These rifles are accurate at long ranges, outpacing the sound of their firing; the bullets are effective as well, expanding in the interskeletal armor that is so common in their intended targets: Nobles.. The bullets are close to hollow points in the real world
They were not as effective against later versions of nobles however.
↑A rifle with a bayonet hung behind his back. I’d heard people refer to the particular brand of rifles as ‘exorcists’. They were single-shot, heavy, ugly weapons, but they made big holes, they were easy to reload, they were reliable, and they were well made. The name ‘exorcist’ had probably come up because they were supposed to put spirits to rest. Or was it because they were supposed to help the little guys stop the real devils of the battlefields? - Excerpt from Esprit de Corpse 5.1
↑The tendril-dog was limping forward, momentum broken. Stitched were dying in droves. They were supposed to take a half-dozen bullets before going down. They were taking one or two at most.
↑“Nobles favor a layer of something like armor, an interskeletal barrier between their skin and their muscle or bone structure. Normal guns are meant to ricochet, their bullets move slowly, to pass into the subject and bounce around, doing grievous harm. Few think twice of this. But the Crown has reasons for perpetuating this standard. Those slower, bouncing bullets aren’t so effective against the nobles.” Bullets sink in and stop at the armor, or they bounce right out. The noble bleeds but doesn’t stop. They appear immortal, and enemy morale suffers. The myth that surrounds them grows.”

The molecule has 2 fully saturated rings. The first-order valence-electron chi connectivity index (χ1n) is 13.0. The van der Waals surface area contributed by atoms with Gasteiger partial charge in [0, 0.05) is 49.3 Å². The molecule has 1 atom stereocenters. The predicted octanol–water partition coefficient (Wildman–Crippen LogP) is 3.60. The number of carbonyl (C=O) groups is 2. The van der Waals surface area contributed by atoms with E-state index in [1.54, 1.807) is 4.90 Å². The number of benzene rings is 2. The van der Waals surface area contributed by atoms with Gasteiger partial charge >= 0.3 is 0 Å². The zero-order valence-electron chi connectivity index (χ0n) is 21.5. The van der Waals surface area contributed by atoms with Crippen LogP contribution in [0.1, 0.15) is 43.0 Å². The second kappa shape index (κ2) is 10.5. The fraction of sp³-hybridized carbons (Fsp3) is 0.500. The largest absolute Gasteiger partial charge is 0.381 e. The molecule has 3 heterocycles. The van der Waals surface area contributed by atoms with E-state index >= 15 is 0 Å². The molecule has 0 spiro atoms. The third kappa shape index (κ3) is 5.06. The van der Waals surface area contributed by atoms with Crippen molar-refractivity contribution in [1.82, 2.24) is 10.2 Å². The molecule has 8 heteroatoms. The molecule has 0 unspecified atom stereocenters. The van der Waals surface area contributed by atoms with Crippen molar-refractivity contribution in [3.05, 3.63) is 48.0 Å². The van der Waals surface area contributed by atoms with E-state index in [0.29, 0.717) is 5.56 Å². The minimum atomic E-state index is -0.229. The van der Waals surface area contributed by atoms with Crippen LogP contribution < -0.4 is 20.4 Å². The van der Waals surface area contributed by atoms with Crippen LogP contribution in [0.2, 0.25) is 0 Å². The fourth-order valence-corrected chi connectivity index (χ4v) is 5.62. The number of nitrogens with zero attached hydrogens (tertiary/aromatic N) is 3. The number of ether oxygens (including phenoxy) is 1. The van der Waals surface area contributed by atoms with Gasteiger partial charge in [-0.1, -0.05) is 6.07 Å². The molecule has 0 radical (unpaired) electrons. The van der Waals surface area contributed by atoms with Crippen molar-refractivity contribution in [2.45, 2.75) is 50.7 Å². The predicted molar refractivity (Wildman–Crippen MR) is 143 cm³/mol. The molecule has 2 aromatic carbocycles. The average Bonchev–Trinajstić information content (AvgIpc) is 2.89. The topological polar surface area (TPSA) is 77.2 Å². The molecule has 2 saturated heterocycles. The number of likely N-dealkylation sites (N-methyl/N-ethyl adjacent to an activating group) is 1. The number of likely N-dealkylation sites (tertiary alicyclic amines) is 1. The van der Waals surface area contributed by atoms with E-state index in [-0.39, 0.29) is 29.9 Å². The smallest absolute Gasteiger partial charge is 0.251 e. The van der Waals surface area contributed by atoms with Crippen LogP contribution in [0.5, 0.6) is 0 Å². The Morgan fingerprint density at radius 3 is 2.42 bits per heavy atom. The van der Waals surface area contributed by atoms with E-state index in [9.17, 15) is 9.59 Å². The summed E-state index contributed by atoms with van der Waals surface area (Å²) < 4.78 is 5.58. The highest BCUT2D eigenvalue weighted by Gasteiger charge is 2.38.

I nodded. I’d seen the Duke in battle.
“These bullets penetrate that layer. That armor helps strips the outer shell off as the bullet passes through, and what remains unfolds and expands as an umbrella might,” Mauer said. His hand, all fingertips and thumb meeting, tapped my chest, hard, then opened up, fingers splaying. “The final part of the projectile sometimes punches through on exit, or joins the expanded metal in complicating the efforts of doctors and staff. Especially uncareful or hasty doctors might even do further harm to themselves, if an expanding bullet finishes expanding too near a prodding finger or working hand.” [...]“It might, if it hit hard bone, but no, it isn’t meant for ordinary people,” Mauer said. “The guns are long range, they’re accurate, and they’re felt before they can be easily reacted to. - Excerpt from Counting Sheep 9.17